A friend told me she was unable to login to hotmail using Firefox anymore, getting some warning about not being a supported browser. She also had similar problems with Netflix. We’d recently released new updates on both Firefox 2.x and Firefox 3.0.x, so I stopped by her house to figure out what was going on, just in case…
Sure enough, we could easily reproduce the problems, so I started investigating. “hmmm… wonder what version she is using?
Ahhhhhhh!! A few minutes later I had installed FF3.0.5 over her existing FF1.0.7 installation.
- Firefox1.0.7 works just fine on PPC based Mac OSX 10.5.5. It had never crashed for her, not once.
- A pave-over install of FF3.0.5 over FF1.0.7 works just fine; history and home page were correctly handled in the pave-over install and worked perfectly. I didn’t check bookmarks, because she never uses them, preferring to use URLbar history instead.
- The amount of websites that still work with really old browsers is quite impressive. Obviously, new functionality might not be visible/usable, but having a website gracefully fallback in functionality so it still does *something* reasonable on older browsers is tricky to do, and I was impressed by the number of sites that made that effort.
“Oh, thanks for fixing that – but whats changed in this new version?”. Oh boy – whats changed between FF1.0.7 and FF3.0.5? Honestly, I didn’t know where to start. Tabs? Memory improvements? JS performance improvements? Awesome bar? Phishing protection? …? After a brief hesitation, I decided to only describe one improvement: how the browser can now check for new updates automatically, and showed her where this was set in preferences, so she should never be out-of-date like this again.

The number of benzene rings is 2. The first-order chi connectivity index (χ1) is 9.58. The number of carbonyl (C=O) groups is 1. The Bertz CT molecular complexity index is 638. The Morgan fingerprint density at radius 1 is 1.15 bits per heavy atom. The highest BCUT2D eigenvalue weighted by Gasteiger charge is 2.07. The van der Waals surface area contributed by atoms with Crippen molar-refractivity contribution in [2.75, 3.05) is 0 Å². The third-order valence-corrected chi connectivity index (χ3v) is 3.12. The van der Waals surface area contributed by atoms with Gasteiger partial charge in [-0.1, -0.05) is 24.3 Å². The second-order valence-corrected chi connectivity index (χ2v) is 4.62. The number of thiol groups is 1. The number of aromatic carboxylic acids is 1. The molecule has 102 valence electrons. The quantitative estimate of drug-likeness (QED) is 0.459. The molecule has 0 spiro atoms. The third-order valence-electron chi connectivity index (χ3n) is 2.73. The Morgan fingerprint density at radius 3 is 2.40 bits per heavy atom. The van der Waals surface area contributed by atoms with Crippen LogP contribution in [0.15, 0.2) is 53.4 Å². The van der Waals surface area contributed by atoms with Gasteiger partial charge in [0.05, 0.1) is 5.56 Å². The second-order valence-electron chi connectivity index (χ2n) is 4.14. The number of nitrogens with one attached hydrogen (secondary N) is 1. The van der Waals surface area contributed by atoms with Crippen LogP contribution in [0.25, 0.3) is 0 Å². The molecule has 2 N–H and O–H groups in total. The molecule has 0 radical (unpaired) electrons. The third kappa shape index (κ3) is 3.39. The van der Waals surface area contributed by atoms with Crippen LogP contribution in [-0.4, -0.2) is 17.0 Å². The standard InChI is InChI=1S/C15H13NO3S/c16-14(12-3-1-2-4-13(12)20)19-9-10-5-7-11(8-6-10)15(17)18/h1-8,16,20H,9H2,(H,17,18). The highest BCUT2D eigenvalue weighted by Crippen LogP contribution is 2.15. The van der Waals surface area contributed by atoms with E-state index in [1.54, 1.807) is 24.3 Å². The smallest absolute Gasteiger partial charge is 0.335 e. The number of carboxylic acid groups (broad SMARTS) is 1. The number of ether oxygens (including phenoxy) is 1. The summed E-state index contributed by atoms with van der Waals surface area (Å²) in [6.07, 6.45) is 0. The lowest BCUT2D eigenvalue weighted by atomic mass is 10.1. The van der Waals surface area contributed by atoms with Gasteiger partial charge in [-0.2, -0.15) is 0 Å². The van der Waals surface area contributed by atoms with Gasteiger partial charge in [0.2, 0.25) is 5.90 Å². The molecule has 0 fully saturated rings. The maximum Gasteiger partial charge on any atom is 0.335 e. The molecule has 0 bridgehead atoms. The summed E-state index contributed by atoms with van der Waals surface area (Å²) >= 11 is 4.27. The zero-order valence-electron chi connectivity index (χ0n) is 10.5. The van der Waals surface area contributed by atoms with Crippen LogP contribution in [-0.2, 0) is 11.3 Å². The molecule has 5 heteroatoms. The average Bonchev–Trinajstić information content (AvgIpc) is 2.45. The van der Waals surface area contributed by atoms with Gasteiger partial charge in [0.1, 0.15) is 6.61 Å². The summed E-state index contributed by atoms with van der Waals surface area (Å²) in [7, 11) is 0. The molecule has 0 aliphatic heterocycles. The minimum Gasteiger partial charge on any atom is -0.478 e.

Heading home, thinking about it further, I still think that was a good choice, but it got me wondering what other people would choose. So, I’m curious – if you had to list just one “best new feature” since FF1.0.7, what would you choose?
27 thoughts on “Upgrading a Firefox 1.0.7 user”
Firefox had tabs in 1.0.7, so those would not be a new feature for your friend. If she uses URL history instead of bookmarks, then she’d probably be very interested in seeing how the Awesome bar works.
I’d say the so-called awesomebar, though she’ll see this soon enough since she relies on location bar history. If it had only been an upgrade to Fx 2, I’d have said the fastback feature.
Information demonstrating the features of Firefox 3.0 is actually at http://www.mozilla.com/en-US/firefox/?from=getfirefox#feature-newfeatures
“best” is a difficult challenge. I think that a functioning update system is the most important improvement for the health of the web and the safety of Firefox users. That’s a pretty high bar to top.
I think that the awesomebar is probably the most valuable end-user improvement since Firefox 1.